Effects of non-mucoadhesive or mucoadhesive formulations containing BP/CL on the expression of apoptosis and cell proliferation markers in the intestinal tissue of mucositis-bearing mice induced by 5-FU. Formulation doses or blank formulation were administered orally (gavage) to mice over 6 days, while doses of 5-FU (200 mg/kg) were administered intraperitoneally from 4th to 6th day. On day 7, animals (n = 5 mice/group) were euthanized and the small intestine of each mice was collected for Ki-67, p53, Bax and Bcl-2 detection by immunohistochemistry. Photomicrographs are representative of each treatment group. (**p < 0.01 and ***p < 0.001 vs. control; ##p < 0.01 and ###p < 0.001 vs. 5-FU. ANOVA and Bonferroni test).
In the inflammatory response evaluation, animals exposed to only 5-FU showed a significant increase of 191.7% (p < 0.0001) for MPO activity associated with a decrease of 80.2% for IL-10 levels (p < 0.001), when compared to control (Fig. 6 A, B). In parallel, 5-FU also promoted an increase of 124.6% of the oxidative stress via lipid peroxidation as demonstrated by MDA activity (p < 0.0001). In contrast, values found for mucositis-bearing mice, treated with mucoadhesive formulation at 125 mg/kg BP + 15 mg/kg CL dose, were close to those found in the control group. Therefore, mucoadhesive formulation was significantly able to restore these parameters in relation to 5-FU group (p < 0.05) (Fig. 6 A, B).
Effects of the mucoadhesive formulation of BP/CL on the inflammatory and oxidative stress response-induced by 5-FU. Formulation doses or blank formulation were administered orally (gavage) to mice over 6 days, while doses of 5-FU (200 mg/kg) were administered intraperitoneally from 4th to 6th day. On day 7, animals (n = 5 mice/group) were euthanized and the small intestine of each mice was collected for MPO activity (A), measurement of IL-10 levels (B) and determination of lipid peroxidation (C). (**p < 0.01 and ***p < 0.0001 vs. control; #p < 0.05 and ###p < 0.0001 vs. 5-FU. One-way ANOVA and Bonferroni test).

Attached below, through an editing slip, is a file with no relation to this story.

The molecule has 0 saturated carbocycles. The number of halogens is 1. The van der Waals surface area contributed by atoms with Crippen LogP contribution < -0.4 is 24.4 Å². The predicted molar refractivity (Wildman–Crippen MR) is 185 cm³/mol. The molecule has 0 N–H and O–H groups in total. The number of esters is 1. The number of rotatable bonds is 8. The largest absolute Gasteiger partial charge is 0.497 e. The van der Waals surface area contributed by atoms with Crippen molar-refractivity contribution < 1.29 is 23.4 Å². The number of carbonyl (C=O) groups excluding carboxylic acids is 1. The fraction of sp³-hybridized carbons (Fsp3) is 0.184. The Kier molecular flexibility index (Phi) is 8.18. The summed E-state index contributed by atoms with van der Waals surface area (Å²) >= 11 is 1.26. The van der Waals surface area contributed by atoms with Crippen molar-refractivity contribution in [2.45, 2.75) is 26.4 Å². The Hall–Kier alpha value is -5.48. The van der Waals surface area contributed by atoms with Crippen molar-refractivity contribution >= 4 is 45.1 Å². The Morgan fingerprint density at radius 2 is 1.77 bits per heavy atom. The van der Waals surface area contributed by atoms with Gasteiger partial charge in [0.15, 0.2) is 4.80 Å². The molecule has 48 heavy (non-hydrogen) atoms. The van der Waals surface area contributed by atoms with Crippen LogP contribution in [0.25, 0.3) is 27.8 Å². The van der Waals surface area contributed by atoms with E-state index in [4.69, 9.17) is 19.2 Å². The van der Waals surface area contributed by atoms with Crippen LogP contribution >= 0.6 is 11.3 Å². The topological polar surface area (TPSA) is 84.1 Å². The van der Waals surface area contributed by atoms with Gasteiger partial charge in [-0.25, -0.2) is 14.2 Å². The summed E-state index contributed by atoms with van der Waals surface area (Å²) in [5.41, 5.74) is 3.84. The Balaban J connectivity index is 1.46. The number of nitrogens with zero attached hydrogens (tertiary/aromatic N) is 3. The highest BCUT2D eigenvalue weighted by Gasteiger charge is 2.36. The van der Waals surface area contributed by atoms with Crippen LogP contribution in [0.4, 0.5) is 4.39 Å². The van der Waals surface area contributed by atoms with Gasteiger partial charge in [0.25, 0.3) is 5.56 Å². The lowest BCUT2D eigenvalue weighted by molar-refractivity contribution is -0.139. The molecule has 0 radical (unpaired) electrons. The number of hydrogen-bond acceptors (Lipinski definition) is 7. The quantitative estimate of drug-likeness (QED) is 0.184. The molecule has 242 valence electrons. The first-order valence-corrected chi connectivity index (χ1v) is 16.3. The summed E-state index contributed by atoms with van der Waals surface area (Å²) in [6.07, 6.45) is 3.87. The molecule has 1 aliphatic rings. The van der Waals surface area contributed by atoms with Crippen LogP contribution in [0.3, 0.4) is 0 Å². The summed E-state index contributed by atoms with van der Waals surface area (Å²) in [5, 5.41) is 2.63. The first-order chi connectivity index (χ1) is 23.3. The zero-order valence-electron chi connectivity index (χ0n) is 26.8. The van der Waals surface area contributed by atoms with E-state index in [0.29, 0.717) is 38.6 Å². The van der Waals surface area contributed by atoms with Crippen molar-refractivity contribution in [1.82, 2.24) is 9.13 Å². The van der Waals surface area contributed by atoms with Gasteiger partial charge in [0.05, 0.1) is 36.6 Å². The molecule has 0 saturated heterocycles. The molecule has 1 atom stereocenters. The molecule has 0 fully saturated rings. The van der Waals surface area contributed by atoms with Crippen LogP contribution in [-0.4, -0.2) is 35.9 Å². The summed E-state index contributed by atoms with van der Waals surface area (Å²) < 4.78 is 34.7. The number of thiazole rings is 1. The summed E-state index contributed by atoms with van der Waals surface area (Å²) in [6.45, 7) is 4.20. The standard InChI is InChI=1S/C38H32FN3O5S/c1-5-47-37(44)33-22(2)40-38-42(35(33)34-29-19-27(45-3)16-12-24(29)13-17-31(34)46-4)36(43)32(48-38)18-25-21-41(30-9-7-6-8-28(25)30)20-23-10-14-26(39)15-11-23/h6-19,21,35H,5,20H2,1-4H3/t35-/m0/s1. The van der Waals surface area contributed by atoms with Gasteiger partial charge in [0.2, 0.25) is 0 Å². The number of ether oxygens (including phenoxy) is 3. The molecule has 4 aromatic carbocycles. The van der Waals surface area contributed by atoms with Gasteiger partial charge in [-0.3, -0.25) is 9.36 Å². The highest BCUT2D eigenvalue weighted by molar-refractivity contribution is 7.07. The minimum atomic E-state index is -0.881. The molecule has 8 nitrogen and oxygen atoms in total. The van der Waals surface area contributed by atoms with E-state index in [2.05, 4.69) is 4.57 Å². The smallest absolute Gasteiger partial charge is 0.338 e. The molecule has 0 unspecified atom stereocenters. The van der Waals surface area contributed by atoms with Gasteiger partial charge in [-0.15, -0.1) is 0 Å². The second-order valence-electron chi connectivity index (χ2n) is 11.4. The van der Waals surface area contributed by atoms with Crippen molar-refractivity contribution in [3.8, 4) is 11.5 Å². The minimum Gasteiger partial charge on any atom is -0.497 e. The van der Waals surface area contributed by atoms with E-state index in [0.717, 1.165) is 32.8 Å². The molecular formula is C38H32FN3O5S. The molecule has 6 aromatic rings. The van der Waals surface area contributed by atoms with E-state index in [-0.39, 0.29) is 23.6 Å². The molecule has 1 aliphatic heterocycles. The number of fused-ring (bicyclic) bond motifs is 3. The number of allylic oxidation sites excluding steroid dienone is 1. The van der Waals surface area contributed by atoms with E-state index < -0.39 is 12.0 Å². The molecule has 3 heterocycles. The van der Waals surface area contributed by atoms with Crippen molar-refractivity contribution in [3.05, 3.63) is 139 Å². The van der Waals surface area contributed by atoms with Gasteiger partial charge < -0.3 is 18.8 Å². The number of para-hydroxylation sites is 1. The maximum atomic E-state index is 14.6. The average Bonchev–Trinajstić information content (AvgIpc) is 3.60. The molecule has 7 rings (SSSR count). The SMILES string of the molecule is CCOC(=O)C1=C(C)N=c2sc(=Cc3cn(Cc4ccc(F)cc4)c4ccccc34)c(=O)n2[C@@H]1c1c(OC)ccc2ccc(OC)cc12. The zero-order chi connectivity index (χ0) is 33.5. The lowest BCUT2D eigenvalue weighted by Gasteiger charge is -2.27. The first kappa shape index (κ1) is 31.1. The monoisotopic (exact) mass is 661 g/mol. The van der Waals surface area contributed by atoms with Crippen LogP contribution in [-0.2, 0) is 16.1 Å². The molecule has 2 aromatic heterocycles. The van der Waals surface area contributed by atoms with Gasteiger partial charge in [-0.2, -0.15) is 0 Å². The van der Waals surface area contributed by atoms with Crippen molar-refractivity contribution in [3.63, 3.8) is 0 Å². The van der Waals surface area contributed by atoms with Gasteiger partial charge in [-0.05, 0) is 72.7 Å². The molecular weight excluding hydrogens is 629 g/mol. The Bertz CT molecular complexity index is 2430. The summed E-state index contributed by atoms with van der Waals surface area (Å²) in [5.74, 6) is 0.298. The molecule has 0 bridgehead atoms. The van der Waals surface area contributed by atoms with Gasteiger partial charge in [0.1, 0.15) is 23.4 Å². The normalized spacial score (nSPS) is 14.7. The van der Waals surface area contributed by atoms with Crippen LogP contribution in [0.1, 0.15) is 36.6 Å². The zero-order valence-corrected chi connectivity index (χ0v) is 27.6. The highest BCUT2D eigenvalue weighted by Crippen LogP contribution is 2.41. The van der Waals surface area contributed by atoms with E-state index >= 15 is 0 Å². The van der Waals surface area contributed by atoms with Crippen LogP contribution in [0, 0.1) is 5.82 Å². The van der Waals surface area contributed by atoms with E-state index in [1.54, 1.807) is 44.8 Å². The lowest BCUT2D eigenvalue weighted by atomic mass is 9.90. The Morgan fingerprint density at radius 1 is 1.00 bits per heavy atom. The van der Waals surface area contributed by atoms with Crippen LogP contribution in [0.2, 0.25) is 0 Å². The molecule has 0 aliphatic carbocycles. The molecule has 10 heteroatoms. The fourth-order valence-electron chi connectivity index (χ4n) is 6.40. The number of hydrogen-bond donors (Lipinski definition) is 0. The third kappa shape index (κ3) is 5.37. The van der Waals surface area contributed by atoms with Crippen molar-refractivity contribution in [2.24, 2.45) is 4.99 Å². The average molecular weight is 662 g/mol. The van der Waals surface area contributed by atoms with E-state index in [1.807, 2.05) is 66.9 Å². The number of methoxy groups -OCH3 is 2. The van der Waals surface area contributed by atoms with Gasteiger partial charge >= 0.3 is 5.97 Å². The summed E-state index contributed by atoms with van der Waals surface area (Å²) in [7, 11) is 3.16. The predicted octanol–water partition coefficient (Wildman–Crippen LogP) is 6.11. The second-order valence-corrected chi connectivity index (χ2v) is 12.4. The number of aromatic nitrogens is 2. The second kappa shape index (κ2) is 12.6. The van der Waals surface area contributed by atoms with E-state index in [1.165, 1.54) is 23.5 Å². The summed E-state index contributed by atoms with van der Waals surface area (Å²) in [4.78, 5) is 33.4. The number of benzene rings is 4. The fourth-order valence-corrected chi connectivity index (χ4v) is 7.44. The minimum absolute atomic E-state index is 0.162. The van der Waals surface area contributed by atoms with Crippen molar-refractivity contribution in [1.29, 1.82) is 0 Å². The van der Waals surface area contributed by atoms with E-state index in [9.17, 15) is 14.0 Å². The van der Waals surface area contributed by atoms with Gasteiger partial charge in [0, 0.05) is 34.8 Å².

The exposure of animals to a single dose of 2000 mg/kg mucoadhesive formulation of BP/CL was not able to trigger death or clinical signs of toxicity throughout the experimental period (14 days). In addition, macroscopic and histopathological analysis revealed no abnormality induced by the formulation in the organs studied. Consequently, the mucoadhesive formulation of BP and CL was classified in the category 5 (2000 mg/kg < LD50 < 5000 mg/kg) of GHS System. Moreover, this formulation did not increase the frequency of micronucleus (data not shown).
Many experimental therapeutic protocols for mucositis are being investigated  and  . Among them, the use of natural products has stood out, given the range of phytochemicals that act in association and in multi-targeted manner to achieve the desired prophylactic/therapeutic effect. In this study, we showed that a mucoadhesive formulation containing BP/CL was able to protect mice from 5-FU-induced intestinal injury by through modulating of pro- and anti-apoptotic regulators, increasing of cell proliferation rate in association with reduction of oxidative stress and inflammatory responses. The mucoadhesive property of the formulation induced better protection of intestinal structures.